International news within the industry of mining and metal, May, 22 2019
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Kevitsa made a profitable result

Kevitsa mine in Finland. Boliden Groups earnings were strongly profitable. The MP800 crusher brought flexibility to the Kevitsa mine. Flexible processes have a positive impact on the overall economy of mines. Photo: Metso
Kevitsa mine in Finland. Boliden Groups earnings were strongly profitable. The MP800 crusher brought flexibility to the Kevitsa mine. Flexible processes have a positive impact on the overall economy of mines. Photo: Metso
Published by
Markku Björkman - 22 Feb 2019

The Boliden Group's earnings were strongly profitable, even though world ore prices fell. Last year's fourth quarter result was weaker than a year earlier.

In 2018, the Kevitsa mine in Sodankylä generated an operating profit of SEK 974 million, which is EUR 94.3 million. However, the entire Boliden Group's profitable result was weaker than in the previous year due to lower ore prices and lower ore production in the previous year.

Also in the Kevitsa mine in Sodankylä, there have been fewer metals in the rock than expected, says Håkan Gabrielsson, CFO of the mining company Boliden. However, according to Gabrielsson, this is a normal annual variation.

Gabrielsson says, last year, 7.6 million tons of metal-containing rock was excavated from Kevitsa. 3 million tons of new ores were found.

Boliden Kevitsa, a member of the Boliden Group, produced 27,498 tonnes of copper and 13,948 tonnes of nickel in 2018.

At the end of 2018, Boliden Kevitsa employed about 470 people.
 
 

Cobalt mine in Democratic Republic Congo. About half of all mined cobalt comes from DRC, mainly from the province of Katanga. The mining takes place close to towns and villages. Local communities regularly are cut off from their farmland and water sources near mines, without having had a say in the matter. There are several examples of forced relocations of entire villages. Inhabitants of the village Kishiba, for example, were forced to move to make way for Frontier, a cobalt and copper mine. Their new homes in Kimfumpa lack the most basic of services such as clean water, fertile farmland, schools and health care. Photo: ECCJ Secretariat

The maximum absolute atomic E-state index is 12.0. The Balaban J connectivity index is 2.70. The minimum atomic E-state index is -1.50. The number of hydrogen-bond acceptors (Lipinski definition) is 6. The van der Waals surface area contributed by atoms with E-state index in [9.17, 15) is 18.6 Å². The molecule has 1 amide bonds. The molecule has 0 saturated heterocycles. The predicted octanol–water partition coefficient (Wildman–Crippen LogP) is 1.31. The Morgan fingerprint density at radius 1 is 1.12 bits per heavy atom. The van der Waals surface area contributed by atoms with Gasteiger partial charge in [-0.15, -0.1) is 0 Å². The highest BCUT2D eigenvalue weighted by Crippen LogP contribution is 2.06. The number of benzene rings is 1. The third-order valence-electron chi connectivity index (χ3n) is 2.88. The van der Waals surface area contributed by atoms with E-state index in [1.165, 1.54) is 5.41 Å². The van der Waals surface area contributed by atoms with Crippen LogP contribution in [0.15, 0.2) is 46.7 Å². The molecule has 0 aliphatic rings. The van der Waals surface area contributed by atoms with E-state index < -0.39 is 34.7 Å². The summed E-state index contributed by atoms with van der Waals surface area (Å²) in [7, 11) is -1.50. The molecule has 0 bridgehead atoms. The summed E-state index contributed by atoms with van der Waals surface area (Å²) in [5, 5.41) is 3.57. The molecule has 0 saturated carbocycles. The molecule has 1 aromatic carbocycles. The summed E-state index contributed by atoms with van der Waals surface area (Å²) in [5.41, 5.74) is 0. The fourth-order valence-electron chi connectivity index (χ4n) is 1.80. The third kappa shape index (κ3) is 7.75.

Cobalt mine in Democratic Republic Congo. About half of all mined cobalt comes from DRC, mainly from the province of Katanga. The mining takes place close to towns and villages. Local communities regularly are cut off from their farmland and water sources near mines, without having had a say in the matter. There are several examples of forced relocations of entire villages. Inhabitants of the village Kishiba, for example, were forced to move to make way for Frontier, a cobalt and copper mine. Their new homes in Kimfumpa lack the most basic of services such as clean water, fertile farmland, schools and health care. Photo: ECCJ Secretariat

Chinese control half of the Congo's cobalt